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Title: Syrah grape skin extraction for bio active compounds
Authors: Parastatidis, Pavlos
Supervisors: Adamidis, Tryfon
Zinoviadou, Kyriaki
Papoti, Vassiliki T.
Subjects LC: Grapes - Varieties
Bioactive compounds
Dissertations, Academic
Keywords: Syrah grapes
Antioxidant activity
Bioactive compounds
Issue Date: 8-Sep-2020
Publisher: Perrotis College
Cardiff Metropolitan University
Abstract: There are several processing steps for wine production which are briefly described as follows. Initially, the grapes are left to ripen in the vineyard until the appropriate sugar content, which is about 18% or more, is reached, as well as the appropriate level of acidity. The thousands of grape varieties developed, for Vitis vinifera alone, are about 5,000, varying in characteristics such as color, size and shape of the fruit, juice composition (including taste), ripening time, and durability in diseases. They thrive on a wide range of climatic conditions and undergo different treatments for wine production. The wine production has been around for thousands of years. It is not only an art but also a science. The wine production is a natural process that requires minimal human intervention, but each winemaker guides the process through different techniques. In general, there are five basic stages of the wine production process: harvesting, crushing and pressing, fermentation, clarification, ripening and bottling. Wine producers usually follow these five steps, but they add variations and divergences along the way to make their wine unique. Finally, the wine begins to "live", that is, it is "born" the moment the grape is transformed into must and then into wine through alcoholic fermentation. It spends his "childhood" in the next phase, which is still new, cloudy and raw, to live his "youth", where he becomes clearer and brighter with all those fresh aromas of grapes, but also the fermentation that for some wines are truly unique. For this project, peels and stalks of the grapes were used mixed with three different solvents of water, ethanol and water/ethanol mixture, and then an ultrasound device was used to process them. The results showed the beneficial effects that can be accomplished.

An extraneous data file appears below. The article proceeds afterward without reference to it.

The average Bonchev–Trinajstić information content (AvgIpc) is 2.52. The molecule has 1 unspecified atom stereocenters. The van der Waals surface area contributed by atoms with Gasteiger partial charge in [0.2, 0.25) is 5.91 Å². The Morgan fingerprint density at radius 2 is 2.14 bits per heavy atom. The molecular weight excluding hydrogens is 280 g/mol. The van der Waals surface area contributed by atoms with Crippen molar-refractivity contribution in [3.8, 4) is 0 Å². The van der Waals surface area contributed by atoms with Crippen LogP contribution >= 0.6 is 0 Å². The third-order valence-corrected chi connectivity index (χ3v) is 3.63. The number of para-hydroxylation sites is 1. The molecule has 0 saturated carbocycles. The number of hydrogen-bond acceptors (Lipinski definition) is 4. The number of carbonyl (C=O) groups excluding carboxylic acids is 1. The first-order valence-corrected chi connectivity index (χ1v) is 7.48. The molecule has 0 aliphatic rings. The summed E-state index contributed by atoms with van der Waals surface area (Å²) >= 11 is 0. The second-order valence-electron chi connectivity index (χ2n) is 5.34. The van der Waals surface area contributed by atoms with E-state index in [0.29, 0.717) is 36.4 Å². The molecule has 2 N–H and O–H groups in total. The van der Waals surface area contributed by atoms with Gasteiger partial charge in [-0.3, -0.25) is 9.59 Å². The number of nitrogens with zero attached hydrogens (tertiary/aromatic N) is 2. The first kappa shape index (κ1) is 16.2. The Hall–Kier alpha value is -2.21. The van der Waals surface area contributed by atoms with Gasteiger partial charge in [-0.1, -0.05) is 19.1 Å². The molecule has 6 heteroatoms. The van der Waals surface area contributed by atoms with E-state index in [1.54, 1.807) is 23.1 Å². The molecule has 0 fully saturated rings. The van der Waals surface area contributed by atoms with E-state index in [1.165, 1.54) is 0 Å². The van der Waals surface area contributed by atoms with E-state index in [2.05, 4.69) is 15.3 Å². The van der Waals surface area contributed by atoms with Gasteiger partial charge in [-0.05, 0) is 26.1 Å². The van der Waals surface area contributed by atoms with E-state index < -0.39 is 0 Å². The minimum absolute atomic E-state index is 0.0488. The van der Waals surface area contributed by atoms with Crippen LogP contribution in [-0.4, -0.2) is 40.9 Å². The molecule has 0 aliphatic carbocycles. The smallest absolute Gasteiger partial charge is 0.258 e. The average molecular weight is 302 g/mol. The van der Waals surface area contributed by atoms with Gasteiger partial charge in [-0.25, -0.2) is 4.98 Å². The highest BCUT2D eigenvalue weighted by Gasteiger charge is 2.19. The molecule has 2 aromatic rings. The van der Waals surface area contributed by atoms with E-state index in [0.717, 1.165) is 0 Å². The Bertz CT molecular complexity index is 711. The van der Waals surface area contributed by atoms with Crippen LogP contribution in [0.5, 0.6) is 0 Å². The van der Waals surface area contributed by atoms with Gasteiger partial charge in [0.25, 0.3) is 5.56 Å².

Description: Includes bibliographical references, charts, and photographs.
BSc in Food Science and Technology
Length: 41 pages
Type: Dissertation
Publication Status: Not published
Repository: DAPL
Restrictions: All rights reserved
Attribution-NonCommercial 4.0 International
Language: en
Appears in Collections:Dissertations

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